Novak Djokovic played an epic five-setter in this year’s Australian Open final to lift his 17th Grand Slam trophy. That victory came at Dominic Thiem’s expense, sending the Austrian to 0-3 in major finals. The Serbian was pleased to see the 27-year-old finally break through at a Slam on Sunday evening by winning the US Open.
“Dominic deserves this title probably more than anybody. He’s such a nice guy, and he works extremely hard. He was so close in the past couple of years and finally he has it,” Djokovic said. “It would be interesting to see how his career goes on from here, but it’s a huge relief.”
Thiem echoed those sentiments after his five-set victory against Alexander Zverev, adding that he believes he will play even freer at the biggest tournaments now. Djokovic recalls how he felt after winning his first major at the 2008 Australian Open.
“I remember my first Grand Slam title, obviously getting that first monkey out of your back, in a way, to say it’s a huge relief. After that you start believing in yourself much more and feeling maybe a bit less pressure and expectations from yourself to win Slams,” Djokovic said. “Both of these guys possess a huge tennis quality on all surfaces to win titles and Grand Slams. We have Roland Garros coming in a couple weeks’ time, and Dominic is right behind Rafa, on clay [as] the favourite to go all the way.”
Djokovic watched the first four sets of the US Open final. One of the things he was most impressed by was the respect Thiem and Zverev, who are good friends, showed each other inside Arthur Ashe Stadium.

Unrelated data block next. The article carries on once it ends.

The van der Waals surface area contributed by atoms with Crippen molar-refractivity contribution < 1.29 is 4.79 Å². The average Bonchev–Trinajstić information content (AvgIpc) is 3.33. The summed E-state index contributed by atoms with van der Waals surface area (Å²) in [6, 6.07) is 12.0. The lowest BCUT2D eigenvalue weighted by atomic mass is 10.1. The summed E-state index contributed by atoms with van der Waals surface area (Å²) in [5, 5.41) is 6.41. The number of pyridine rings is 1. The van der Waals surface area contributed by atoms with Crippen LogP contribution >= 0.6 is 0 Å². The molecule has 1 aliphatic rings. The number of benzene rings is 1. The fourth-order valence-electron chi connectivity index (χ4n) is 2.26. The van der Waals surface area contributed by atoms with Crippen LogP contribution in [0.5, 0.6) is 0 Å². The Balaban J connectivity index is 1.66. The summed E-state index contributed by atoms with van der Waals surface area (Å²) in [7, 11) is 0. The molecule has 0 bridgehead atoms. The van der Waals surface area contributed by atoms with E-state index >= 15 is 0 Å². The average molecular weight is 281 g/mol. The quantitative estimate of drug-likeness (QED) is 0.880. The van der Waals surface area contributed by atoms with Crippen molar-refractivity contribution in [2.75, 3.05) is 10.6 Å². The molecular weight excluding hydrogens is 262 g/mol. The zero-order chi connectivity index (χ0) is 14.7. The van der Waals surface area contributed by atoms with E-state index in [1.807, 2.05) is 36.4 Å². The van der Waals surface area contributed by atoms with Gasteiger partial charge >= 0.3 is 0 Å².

“We all know that they are good friends and you could see how much they wanted to win, of course, [the] final of a Slam. They both were fighting for the first Grand Slam title and both of them were bringing a lot of intensity on the court, but never disrespecting each other,” Djokovic said. “That struck me the most, to be honest, the appreciation, respect, and friendship that they showed. I think it’s a great message to all of the tennis players and the sports world in general.”
Overall, the World No. 1 was happy to see both men competing under the spotlight in the final of a Grand Slam.
“I want to congratulate both of these guys. I want to congratulate them, of course, for their achievements. To get to the final for Sascha for the first time and to play for two-and-a-half sets the way he played was really impressive, and he was very close to winning it. Then again, he served for the match in the fifth,” Djokovic said. “For Dominic to lose three finals and start the match not on a very high level but then come back and win in such fashion is very inspiring, and they deserve a lot of credit.”
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Djokovic is the top seed at this week’s Internazionali BNL d’Italia in Rome, where he is a four-time champion. It is an extra-special week for the Serbian, who on Monday tied Pete Sampras for the second-most weeks (286) as the No. 1 player in the FedEx ATP Rankings.
The 33-year-old admitted that the quick post-US Open turnaround to clay has been “unusual”, but he is thankful to have opportunities to play during these unprecedented times. He believes that the clay favourite is clear.
“Rafa obviously decided to stay on clay and practise. Surely that gives him more advantage, but even if he didn’t practise for that long on clay, he would still be the number one favorite [at] Roland Garros or any other clay tournament because he’s Rafa,” Djokovic said. “Playing on clay, he’s the ultimate challenge.
“But for most of the other guys, of course, it’s going to be [an] adjustment challenge [to see] how quickly can we adapt, how quickly can we adjust to this new surface. Let’s see. I did have four or five days of training, coming here, couple more days of training before my first match. I think it is sufficient. But let’s see on the court.”